Indeed, arbitration can be more "cost effective" for nursing homes in part because arbitrators tend to give residents smaller monetary awards than judges or juries might. The 2009 American Health Care Association study reviewed more than 1,500 disputes between consumers and nursing homes, and the results showed that the disputes subject to arbitration paid consumers awards that were, on average, 35% lower than those not subject to arbitration. The trade group said in the e-mail that its model arbitration agreement, which nursing homes may use as a starting point for drafting their own arbitration clauses, does not place any restrictions on the amount of damages that may be awarded.
While arbitration in general raises concerns for consumers, some nursing-home arbitration clauses include provisions that are particularly unfair to residents, attorneys say. In a recent study of North Carolina nursing homes' arbitration provisions, Lisa Tripp, assistant professor at Atlanta's John Marshall Law School, found some provisions that limited damages that can be awarded to the injured party; other provisions, she noted, restricted discovery, the process for obtaining evidence from the opposing party.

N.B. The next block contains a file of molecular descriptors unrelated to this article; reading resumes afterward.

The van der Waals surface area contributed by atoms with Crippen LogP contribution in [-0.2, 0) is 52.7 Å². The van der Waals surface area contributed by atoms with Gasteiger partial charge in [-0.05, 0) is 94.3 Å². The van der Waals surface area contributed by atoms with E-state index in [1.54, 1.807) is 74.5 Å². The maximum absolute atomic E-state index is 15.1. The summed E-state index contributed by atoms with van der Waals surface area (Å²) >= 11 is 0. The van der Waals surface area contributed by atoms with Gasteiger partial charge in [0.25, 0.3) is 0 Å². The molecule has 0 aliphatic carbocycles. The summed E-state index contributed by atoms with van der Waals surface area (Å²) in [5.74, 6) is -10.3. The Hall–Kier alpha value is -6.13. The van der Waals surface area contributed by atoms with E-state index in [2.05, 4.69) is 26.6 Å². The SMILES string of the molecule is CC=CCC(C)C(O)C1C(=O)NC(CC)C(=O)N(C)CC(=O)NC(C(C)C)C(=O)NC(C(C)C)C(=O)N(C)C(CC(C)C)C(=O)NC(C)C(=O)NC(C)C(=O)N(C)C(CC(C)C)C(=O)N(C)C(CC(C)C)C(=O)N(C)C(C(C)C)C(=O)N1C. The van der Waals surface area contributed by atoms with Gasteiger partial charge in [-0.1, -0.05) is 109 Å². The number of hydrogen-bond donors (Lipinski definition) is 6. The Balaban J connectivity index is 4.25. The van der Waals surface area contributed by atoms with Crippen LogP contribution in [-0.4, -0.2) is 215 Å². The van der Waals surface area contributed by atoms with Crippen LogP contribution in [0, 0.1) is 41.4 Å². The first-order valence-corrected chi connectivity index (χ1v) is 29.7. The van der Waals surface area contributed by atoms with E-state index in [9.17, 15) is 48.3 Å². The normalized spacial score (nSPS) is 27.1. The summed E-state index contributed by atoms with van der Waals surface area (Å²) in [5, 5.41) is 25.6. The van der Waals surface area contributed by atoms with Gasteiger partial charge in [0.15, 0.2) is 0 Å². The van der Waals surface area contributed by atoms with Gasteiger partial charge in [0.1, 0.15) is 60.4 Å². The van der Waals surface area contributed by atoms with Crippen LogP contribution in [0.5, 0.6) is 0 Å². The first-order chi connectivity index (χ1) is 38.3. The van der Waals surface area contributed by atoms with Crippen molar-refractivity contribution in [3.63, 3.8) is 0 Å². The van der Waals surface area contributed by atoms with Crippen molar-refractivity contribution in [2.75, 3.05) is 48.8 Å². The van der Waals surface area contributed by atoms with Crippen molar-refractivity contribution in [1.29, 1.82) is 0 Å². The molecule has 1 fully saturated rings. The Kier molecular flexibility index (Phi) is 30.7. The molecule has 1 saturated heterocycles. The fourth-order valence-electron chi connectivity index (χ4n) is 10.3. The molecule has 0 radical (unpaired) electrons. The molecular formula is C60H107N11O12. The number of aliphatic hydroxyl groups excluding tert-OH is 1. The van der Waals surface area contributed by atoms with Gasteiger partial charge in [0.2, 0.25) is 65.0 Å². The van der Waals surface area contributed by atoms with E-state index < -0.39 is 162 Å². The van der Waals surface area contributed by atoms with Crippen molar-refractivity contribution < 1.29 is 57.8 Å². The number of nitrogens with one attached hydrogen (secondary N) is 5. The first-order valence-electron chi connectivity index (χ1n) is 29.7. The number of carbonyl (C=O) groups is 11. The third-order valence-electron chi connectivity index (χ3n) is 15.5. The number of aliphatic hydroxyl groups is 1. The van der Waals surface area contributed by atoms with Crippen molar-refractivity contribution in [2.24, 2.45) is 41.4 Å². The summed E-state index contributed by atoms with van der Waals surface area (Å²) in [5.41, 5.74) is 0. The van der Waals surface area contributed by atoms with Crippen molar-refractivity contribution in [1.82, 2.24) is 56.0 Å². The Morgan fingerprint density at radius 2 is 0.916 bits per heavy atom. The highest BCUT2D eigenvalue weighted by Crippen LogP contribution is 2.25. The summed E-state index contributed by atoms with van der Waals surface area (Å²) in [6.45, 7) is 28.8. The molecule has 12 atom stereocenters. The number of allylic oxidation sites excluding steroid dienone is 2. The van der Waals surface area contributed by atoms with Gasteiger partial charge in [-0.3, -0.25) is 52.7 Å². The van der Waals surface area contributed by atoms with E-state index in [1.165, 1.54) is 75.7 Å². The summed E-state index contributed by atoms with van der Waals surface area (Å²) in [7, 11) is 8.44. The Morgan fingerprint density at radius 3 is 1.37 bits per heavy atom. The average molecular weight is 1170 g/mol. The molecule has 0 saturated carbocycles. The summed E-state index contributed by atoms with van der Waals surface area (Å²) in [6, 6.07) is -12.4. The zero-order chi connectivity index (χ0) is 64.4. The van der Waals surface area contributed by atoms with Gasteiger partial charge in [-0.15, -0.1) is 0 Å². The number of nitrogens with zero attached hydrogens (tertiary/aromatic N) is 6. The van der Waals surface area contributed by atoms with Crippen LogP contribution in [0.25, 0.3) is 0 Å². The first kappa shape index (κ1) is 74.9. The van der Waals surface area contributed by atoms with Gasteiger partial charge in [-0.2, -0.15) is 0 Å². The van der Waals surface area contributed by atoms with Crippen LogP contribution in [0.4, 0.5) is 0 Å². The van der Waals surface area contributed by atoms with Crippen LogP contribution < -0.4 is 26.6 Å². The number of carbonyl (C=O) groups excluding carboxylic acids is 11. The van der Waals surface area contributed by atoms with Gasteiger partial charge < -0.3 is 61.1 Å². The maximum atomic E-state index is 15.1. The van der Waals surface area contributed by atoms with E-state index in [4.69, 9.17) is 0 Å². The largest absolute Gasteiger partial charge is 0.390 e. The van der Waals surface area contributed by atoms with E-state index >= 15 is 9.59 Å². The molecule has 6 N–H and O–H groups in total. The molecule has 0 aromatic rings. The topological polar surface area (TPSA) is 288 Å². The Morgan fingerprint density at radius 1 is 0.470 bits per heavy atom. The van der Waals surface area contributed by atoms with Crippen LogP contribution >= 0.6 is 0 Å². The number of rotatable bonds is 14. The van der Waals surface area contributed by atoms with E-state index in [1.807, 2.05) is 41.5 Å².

Some agreements, Tripp says, state that the arbitration will be conducted at the nursing home if the parties can't agree on another location. That's unfair for "obvious reasons," she says, because the nursing-home operator could spruce up the facility in an effort to sway arbitrators.
A number of lawmakers and judges have recently sought to rein in arbitration agreements' power to bar nursing-home residents from courts. Legislation that would have invalidated mandatory arbitration clauses in nursing-home admissions contracts surfaced in Congress in recent years but failed to become law. And in several recent court cases, judges have sharply criticized nursing-home arbitration agreements, sometimes finding them to be unenforceable.
The West Virginia Supreme Court of Appeals, for example, last summer handed down an opinion involving three separate cases in which a nursing home allegedly negligently caused the death of a resident. In each case, a representative for the resident had signed an admission agreement containing an arbitration clause, and the nursing homes argued that the plaintiffs' claims should be dismissed from court and resolved in arbitration.
The state's highest court disagreed, saying that it did not believe that arbitration clauses in nursing-home admissions agreements are enforceable "to compel arbitration of a dispute concerning negligence that results in a personal injury or wrongful death." One of the nursing homes is now petitioning the U.S. Supreme Court to review the West Virginia court's decision.
Residents Fight Arbitration Clauses in Court